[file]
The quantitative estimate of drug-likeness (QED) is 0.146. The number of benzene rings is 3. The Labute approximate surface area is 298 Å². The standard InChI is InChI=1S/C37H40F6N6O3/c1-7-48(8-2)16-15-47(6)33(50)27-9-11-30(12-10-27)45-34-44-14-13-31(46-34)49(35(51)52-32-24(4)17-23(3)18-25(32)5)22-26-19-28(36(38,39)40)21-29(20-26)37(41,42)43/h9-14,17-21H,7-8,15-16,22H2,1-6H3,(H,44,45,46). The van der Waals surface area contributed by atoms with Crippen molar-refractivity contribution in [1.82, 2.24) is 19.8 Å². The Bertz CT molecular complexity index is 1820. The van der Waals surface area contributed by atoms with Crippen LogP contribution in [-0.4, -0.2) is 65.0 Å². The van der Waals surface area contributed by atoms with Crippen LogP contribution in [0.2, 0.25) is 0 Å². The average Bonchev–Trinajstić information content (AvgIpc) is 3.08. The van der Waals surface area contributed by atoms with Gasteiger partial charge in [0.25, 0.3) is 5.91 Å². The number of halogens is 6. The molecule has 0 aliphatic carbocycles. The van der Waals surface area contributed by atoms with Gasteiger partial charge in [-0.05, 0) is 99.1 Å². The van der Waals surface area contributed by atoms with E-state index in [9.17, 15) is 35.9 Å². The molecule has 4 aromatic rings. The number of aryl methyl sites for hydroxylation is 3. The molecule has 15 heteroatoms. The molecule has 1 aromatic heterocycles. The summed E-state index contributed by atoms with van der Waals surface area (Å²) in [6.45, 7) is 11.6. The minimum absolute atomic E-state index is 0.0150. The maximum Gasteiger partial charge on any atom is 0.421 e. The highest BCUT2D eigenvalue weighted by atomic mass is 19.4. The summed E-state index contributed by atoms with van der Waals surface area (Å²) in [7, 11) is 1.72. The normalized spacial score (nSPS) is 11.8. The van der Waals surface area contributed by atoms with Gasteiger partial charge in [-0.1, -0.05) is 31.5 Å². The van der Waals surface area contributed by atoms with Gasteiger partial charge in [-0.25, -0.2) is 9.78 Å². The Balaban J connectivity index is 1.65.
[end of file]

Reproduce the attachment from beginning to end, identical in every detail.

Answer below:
The quantitative estimate of drug-likeness (QED) is 0.146. The number of benzene rings is 3. The Labute approximate surface area is 298 Å². The standard InChI is InChI=1S/C37H40F6N6O3/c1-7-48(8-2)16-15-47(6)33(50)27-9-11-30(12-10-27)45-34-44-14-13-31(46-34)49(35(51)52-32-24(4)17-23(3)18-25(32)5)22-26-19-28(36(38,39)40)21-29(20-26)37(41,42)43/h9-14,17-21H,7-8,15-16,22H2,1-6H3,(H,44,45,46). The van der Waals surface area contributed by atoms with Crippen molar-refractivity contribution in [1.82, 2.24) is 19.8 Å². The Bertz CT molecular complexity index is 1820. The van der Waals surface area contributed by atoms with Crippen LogP contribution in [-0.4, -0.2) is 65.0 Å². The van der Waals surface area contributed by atoms with Crippen LogP contribution in [0.2, 0.25) is 0 Å². The average Bonchev–Trinajstić information content (AvgIpc) is 3.08. The van der Waals surface area contributed by atoms with Gasteiger partial charge in [0.25, 0.3) is 5.91 Å². The number of halogens is 6. The molecule has 0 aliphatic carbocycles. The van der Waals surface area contributed by atoms with Gasteiger partial charge in [-0.05, 0) is 99.1 Å². The van der Waals surface area contributed by atoms with E-state index in [9.17, 15) is 35.9 Å². The molecule has 4 aromatic rings. The number of aryl methyl sites for hydroxylation is 3. The molecule has 15 heteroatoms. The molecule has 1 aromatic heterocycles. The summed E-state index contributed by atoms with van der Waals surface area (Å²) in [6.45, 7) is 11.6. The minimum absolute atomic E-state index is 0.0150. The maximum Gasteiger partial charge on any atom is 0.421 e. The highest BCUT2D eigenvalue weighted by atomic mass is 19.4. The summed E-state index contributed by atoms with van der Waals surface area (Å²) in [7, 11) is 1.72. The normalized spacial score (nSPS) is 11.8. The van der Waals surface area contributed by atoms with Gasteiger partial charge in [-0.1, -0.05) is 31.5 Å². The van der Waals surface area contributed by atoms with Gasteiger partial charge in [-0.25, -0.2) is 9.78 Å². The Balaban J connectivity index is 1.65.